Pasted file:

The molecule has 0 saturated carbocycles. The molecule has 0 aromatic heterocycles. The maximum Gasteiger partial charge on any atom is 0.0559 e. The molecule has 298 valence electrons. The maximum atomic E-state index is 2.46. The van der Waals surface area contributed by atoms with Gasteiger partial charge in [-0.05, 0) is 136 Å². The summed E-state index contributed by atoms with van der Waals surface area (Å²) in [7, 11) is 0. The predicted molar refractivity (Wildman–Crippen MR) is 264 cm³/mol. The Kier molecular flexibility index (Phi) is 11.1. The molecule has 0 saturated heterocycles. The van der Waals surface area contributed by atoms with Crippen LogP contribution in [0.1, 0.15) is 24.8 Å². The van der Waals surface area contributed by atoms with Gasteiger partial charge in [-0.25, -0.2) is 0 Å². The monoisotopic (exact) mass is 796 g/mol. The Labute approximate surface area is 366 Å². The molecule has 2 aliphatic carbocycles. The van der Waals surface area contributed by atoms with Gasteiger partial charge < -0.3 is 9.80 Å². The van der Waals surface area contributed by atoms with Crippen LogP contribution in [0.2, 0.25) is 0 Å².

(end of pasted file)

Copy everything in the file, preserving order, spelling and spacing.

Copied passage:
The molecule has 0 saturated carbocycles. The molecule has 0 aromatic heterocycles. The maximum Gasteiger partial charge on any atom is 0.0559 e. The molecule has 298 valence electrons. The maximum atomic E-state index is 2.46. The van der Waals surface area contributed by atoms with Gasteiger partial charge in [-0.05, 0) is 136 Å². The summed E-state index contributed by atoms with van der Waals surface area (Å²) in [7, 11) is 0. The predicted molar refractivity (Wildman–Crippen MR) is 264 cm³/mol. The Kier molecular flexibility index (Phi) is 11.1. The molecule has 0 saturated heterocycles. The van der Waals surface area contributed by atoms with Crippen LogP contribution in [0.1, 0.15) is 24.8 Å². The van der Waals surface area contributed by atoms with Gasteiger partial charge in [-0.25, -0.2) is 0 Å². The monoisotopic (exact) mass is 796 g/mol. The Labute approximate surface area is 366 Å². The molecule has 2 aliphatic carbocycles. The van der Waals surface area contributed by atoms with Gasteiger partial charge < -0.3 is 9.80 Å². The van der Waals surface area contributed by atoms with Crippen LogP contribution in [0.2, 0.25) is 0 Å².